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  • Heartspeak from the SpiritSongs of John Trudell, Keith Secola, and Robbie Robertson
  • Kimberli Lee (bio)

These survival songs
put us back together

Qwo-Li Driskill

For centuries Indigenous peoples in this hemisphere have raised powerful voices of resistance to the unjust treatment and outright genocide they have received at the hands of colonizers. This resistance has been, and continues to be, manifested through a variety of rhetorical venues: speeches, stories, poems, songs, and at times, when other avenues were exhausted, outright confrontation. But it is song that I am interested in exploring here, specifically the genre of contemporary Native music of the last fifty years. Since the early 1960s, Native American music has been bringing a unique fusion of the written word and oral traditions while also syncretically blending traditional instrumentation with modern electronic technologies. While the forms and styles of contemporary Native American music are always changing, the medium of song still serves, as it has for millennia, to transmit and process information important to Native communities: histories, philosophies, political concerns, social values, and stories. Likewise, they may be sung as expressions of joy, sadness, victory, defeat, love, or anger—any emotional or spiritual feeling can be addressed in song. As Simon Ortiz (Acoma) points out, "the substance [of a song] is emotional, but beyond that, spiritual, and it's real and you are present in, and part of it. . . . A song is [End Page 89] made substantial by its context—that is its reality, both that which is there and what is brought about by the song" (240). Let's think about that for a moment—the context and how that becomes a song's reality. Honor songs, prayer songs, love songs, and encouragement songs are all sung with powerful words meant to do something significant for the People. Not only are songs "texts," but they are also active sites that can and do bring about change. I view them as valid Native texts for serious study in a variety of academic venues, from the classroom to national conferences. While some may think of these songs only as entertainment or amusement, their purposes are more complex if one really takes the time to listen. In fact, these songs contain viable educational elements—sometimes subtle, sometimes direct.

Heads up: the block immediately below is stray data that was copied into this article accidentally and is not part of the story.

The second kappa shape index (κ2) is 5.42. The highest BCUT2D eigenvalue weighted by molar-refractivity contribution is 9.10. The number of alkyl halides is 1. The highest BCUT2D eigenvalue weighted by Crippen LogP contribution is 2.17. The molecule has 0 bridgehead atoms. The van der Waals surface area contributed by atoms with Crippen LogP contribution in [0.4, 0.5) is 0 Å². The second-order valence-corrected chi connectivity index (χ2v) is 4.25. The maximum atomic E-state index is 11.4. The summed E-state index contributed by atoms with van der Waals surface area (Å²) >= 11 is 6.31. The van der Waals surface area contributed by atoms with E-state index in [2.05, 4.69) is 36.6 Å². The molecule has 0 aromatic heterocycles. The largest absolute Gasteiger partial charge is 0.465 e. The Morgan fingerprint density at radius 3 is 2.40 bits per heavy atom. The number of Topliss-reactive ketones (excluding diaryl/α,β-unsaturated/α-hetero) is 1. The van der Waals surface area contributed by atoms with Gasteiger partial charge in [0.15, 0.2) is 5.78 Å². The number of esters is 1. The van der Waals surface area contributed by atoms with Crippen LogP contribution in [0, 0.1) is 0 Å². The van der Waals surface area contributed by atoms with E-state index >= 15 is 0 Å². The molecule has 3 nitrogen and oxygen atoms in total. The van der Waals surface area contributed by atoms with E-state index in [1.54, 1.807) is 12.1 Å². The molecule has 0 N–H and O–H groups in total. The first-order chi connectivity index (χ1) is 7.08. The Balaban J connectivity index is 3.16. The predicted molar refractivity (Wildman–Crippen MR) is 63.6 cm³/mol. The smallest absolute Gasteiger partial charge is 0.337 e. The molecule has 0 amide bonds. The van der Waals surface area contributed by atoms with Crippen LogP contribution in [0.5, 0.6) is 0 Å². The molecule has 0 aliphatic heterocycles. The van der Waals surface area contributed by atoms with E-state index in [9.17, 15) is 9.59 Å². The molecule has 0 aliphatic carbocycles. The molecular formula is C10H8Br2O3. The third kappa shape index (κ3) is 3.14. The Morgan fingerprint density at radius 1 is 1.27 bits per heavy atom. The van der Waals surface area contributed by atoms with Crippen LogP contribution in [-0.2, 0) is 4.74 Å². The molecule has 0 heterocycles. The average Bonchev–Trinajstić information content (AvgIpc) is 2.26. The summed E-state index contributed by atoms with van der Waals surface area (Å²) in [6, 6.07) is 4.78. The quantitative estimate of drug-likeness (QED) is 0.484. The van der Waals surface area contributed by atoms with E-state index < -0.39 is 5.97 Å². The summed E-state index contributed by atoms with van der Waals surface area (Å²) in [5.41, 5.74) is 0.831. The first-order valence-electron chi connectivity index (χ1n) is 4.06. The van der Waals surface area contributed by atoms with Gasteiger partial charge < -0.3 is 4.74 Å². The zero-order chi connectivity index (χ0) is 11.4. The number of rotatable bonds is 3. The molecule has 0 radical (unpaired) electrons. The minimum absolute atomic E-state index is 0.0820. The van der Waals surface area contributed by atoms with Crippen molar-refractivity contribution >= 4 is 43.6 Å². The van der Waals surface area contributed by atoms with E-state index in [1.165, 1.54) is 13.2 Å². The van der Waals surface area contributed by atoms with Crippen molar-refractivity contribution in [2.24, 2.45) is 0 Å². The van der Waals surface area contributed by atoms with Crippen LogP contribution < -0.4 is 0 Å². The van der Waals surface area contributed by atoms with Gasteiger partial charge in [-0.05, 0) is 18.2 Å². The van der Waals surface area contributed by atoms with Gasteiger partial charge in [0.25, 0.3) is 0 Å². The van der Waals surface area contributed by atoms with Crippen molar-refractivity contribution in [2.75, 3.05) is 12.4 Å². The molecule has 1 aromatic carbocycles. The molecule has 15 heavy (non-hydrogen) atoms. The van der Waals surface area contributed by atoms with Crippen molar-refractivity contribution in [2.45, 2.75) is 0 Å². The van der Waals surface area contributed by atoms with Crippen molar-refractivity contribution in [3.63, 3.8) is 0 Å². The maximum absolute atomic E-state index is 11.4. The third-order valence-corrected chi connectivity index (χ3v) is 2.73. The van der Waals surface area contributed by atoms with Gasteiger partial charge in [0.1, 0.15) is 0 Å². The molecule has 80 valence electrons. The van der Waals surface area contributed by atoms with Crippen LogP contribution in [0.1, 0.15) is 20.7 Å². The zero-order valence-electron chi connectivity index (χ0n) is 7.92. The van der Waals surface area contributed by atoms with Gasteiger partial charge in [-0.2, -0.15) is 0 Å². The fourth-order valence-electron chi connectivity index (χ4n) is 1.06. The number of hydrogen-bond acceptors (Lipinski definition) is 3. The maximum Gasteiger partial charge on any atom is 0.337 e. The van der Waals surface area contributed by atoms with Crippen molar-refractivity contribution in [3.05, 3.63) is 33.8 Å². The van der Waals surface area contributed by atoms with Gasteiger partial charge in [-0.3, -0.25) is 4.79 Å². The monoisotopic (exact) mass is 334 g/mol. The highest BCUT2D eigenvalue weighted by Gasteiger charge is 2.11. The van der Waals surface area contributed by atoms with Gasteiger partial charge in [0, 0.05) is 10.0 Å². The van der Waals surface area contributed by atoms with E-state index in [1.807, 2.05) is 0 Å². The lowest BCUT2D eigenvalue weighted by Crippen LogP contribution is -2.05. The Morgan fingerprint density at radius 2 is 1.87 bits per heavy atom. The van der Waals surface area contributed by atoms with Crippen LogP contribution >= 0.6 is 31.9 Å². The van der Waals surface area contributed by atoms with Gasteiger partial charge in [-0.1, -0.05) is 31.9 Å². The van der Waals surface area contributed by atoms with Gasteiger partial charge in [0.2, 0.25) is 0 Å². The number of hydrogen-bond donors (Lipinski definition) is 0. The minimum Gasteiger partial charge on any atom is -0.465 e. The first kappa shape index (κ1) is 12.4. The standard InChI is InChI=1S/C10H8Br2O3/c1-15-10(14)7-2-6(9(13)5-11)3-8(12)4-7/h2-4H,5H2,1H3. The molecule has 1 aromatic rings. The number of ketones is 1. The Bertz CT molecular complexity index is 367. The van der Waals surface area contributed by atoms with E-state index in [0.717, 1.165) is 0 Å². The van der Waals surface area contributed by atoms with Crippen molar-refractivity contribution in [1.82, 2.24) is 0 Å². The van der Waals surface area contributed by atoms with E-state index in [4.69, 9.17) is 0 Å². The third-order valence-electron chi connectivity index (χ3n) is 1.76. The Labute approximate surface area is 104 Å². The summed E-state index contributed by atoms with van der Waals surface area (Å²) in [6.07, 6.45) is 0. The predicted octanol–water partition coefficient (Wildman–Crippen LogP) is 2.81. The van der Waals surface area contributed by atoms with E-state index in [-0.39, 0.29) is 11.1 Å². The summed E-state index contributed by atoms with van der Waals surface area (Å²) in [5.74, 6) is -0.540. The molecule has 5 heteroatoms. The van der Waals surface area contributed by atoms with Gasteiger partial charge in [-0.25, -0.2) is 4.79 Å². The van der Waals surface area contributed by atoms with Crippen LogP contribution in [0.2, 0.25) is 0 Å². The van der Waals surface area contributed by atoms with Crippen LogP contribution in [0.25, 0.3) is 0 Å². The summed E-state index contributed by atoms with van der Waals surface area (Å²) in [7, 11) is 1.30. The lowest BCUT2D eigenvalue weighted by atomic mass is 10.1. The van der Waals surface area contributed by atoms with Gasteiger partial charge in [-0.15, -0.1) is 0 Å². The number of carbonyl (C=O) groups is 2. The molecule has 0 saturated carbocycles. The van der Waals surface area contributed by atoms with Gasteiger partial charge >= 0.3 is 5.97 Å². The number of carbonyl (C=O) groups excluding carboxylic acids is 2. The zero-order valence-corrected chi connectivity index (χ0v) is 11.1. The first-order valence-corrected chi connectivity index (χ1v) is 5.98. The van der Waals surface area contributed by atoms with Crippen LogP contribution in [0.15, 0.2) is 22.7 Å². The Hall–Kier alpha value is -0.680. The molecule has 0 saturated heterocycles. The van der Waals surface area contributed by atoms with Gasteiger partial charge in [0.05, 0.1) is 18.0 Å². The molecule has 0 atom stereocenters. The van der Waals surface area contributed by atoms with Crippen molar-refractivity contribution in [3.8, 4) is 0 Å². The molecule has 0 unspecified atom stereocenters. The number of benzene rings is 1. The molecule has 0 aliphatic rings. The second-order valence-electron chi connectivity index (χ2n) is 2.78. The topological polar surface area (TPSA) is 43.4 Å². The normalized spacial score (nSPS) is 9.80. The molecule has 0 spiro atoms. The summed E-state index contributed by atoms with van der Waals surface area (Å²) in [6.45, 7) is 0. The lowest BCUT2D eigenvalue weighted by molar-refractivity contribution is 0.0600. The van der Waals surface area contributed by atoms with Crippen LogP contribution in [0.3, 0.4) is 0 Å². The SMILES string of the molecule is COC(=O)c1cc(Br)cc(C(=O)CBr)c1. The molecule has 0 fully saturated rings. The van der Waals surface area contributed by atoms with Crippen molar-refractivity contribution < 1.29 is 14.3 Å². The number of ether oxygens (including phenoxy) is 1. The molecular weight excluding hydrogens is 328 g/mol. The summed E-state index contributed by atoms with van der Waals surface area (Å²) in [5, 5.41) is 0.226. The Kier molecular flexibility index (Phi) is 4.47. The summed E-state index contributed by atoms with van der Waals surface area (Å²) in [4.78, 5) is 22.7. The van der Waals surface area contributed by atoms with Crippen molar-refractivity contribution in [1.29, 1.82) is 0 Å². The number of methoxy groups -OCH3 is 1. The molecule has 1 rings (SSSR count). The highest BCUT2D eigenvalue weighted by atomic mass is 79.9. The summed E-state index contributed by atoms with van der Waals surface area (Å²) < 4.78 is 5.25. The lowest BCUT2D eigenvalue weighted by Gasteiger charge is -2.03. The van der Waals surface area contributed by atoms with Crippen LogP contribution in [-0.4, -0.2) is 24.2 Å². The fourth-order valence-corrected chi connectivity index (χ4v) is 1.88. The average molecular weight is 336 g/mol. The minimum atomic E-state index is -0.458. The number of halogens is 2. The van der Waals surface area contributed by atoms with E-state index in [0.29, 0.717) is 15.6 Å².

Excellent Native musicians are active in all genres of the industry: jazz, blues, heavy metal, hip-hop, rock, country, punk, powwow, pop, folk; the list is endless. There are many innovative, creative Native songwriters contributing to the contemporary Native music scene these days. Award-winning artists such as Buffy St. Marie, Joy Harjo, Jim Boyd, Joanne Shenandoah, Rita Coolidge, John Trudell, Keith Secola, and Robbie Robertson are dedicated musicians whose work is a testament to the variety of excellent music available today. In this essay, however, I'd like to focus on the work of Trudell, Secola, and Robertson. All three are songwriters who incorporate viable messages of resistance into their songs designed to make us think and give us strength, demonstrating how Native oral traditions are evolving and continuing to function for Native people. Additionally, these songs can be excellent sources for engagement in Native American studies classes.

John Trudell

Dakota activist, artist, actor, poet, prophet, and free thinker, John Trudell has led an extraordinary life dedicated to Indigenous human rights, land, and language issues, carrying on evolving Native American oral traditions and keeping them alive so that we may all learn from them. Born in 1946, Trudell spent his early years living on the Santee Reservation in northern Nebraska. After serving in the [End Page 90] U.S. Navy from 1963 until 1967, he briefly attended college, thinking that he would go into radio and broadcasting. In 1969 Trudell became deeply involved with Indians of All Tribes and the takeover at Alcatraz, putting his broadcasting skills to use by hitting the airwaves on "Radio Free Alcatraz." This period is when he first attracted national attention—from both the public and the U.S. government; the FBI began a file on Trudell that now exceeds 17,000 pages. In 1973 he became the national spokesperson for the American Indian Movement, a position that he held until 1979, when Trudell suffered...


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